The rhododendron skeleton in my yard reminds me what is important. We dug the hole together, one year ago, on one of our few sunny, warm summer days. Our family was fumbling through a time of sadness, feeling our way ahead, and we planted the rhodie in an attempt to honor that time, loss and our family.
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My daughter, then 3 years old, helped my husband and me dig, then patted dirt around the base. Afterwards, she tugged at the banana-like leaves. We all felt the plant, and the planting, were right to move toward healing. But soon the skeleton stood bare in our yard, surrounded by a muddy puddle, formerly the shrub's base. We never even got a single flower off the thing; once in the ground, it just disintegrated. Over the winter, the frame was completely buried, and slowly it reemerged, even stragglier and down-trodden than before.
Now a year later, my husband wrestles a tower out of thin air for the massive, remarkable Project Playground. The work site is crawling with helpers building, planning, organizing and feeding. I sit in a sunny, grassy place down from the park while my daughter crafts granola bars from tree buds. I know I should not let her pick the buds off a tree just feeling brave and faithful enough to let loose on a Juneau summer. But her satisfaction, along with the sunshine, is intoxicating, and I let her.
However, to get the buds, she needs to stand on the very edge of the water and lean out to the desirable branches. This unnerved her a bit, so whenever she reached for a particularly juicy little bud slightly out of reach, she would look over at me, hoping I would encourage (or maybe discourage) her from stretching her comfort zone. Then she would lean, shove her arm a little further and pluck the little tidbit from the tree. Mostly. Sometimes she didn't. Sometimes the reach was just too far, but that was OK too. She just looked for another one.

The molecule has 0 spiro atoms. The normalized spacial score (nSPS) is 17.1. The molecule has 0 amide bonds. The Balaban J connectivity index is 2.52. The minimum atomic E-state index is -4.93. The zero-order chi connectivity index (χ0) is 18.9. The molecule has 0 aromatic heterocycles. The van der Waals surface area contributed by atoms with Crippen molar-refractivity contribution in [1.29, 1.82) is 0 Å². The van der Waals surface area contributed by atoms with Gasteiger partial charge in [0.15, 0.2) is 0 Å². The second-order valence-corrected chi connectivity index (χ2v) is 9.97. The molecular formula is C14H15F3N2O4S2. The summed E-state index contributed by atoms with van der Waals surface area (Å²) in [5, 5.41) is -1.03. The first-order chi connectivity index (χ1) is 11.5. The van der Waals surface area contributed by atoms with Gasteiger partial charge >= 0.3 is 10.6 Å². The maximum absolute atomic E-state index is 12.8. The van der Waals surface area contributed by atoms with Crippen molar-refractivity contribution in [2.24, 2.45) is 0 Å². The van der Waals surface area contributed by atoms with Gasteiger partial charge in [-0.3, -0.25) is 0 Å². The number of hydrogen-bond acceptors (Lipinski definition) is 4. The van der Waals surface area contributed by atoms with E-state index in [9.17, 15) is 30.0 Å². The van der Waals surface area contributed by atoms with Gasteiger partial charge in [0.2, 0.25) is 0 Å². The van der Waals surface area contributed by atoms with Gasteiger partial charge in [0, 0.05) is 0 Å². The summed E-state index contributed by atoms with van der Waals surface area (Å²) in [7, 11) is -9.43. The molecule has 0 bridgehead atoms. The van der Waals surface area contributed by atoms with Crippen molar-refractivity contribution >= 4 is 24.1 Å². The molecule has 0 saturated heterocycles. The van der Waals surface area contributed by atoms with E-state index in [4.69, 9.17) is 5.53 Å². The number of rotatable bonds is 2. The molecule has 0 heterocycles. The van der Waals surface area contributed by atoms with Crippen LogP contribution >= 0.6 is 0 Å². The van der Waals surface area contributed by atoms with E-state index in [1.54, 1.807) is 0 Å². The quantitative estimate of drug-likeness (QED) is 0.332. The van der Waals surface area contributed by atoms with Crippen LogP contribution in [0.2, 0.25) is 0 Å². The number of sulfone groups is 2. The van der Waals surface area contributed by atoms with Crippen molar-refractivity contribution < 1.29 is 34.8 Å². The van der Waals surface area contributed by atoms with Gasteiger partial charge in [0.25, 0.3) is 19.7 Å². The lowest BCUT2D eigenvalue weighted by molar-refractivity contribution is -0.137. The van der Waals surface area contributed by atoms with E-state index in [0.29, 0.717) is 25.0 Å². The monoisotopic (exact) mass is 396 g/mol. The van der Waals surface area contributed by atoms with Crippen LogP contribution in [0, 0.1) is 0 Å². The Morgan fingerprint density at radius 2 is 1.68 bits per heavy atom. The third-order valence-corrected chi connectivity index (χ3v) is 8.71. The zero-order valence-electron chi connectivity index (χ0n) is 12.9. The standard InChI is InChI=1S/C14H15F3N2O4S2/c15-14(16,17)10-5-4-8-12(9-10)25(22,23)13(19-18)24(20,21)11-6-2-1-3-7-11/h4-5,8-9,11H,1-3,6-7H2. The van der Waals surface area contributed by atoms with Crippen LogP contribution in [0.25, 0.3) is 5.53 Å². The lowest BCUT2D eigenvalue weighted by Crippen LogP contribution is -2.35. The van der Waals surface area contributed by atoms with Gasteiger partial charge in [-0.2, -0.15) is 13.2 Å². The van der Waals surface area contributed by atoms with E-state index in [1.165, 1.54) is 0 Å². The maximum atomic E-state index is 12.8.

Afterward, she cooked up a scheme to sell said dandelions for 25 cents each to the playground workers and fixated on the shocking find of a spiderweb on a mailbox. In truth, the one thing that did not intrigue my daughter that day was the playground itself. The scope of it was too much, too big for a 4-year-old to embrace.
So was it a bad idea, that in our sadness, we planted that rhododendron? After all, it died and never brought us flowers. Is it a bad idea to build a massive playground when a few leaves and dandelion clumps can deliver a day's worth of entertainment? For me, the answer to both these questions is no.
My husband's crew chief, a very accomplished professional, introduced himself as a playground builder. This, along with the skeleton in my yard, reminds me that what matters is the process, not the product. As I encounter the daily parenting trials and choices in raising children in and of the world, I try to remember this simple premise. And perhaps I will leave the mud puddle and the skeleton as a reminder.
Marie Ryan McMillan is a Juneau parent and teacher.
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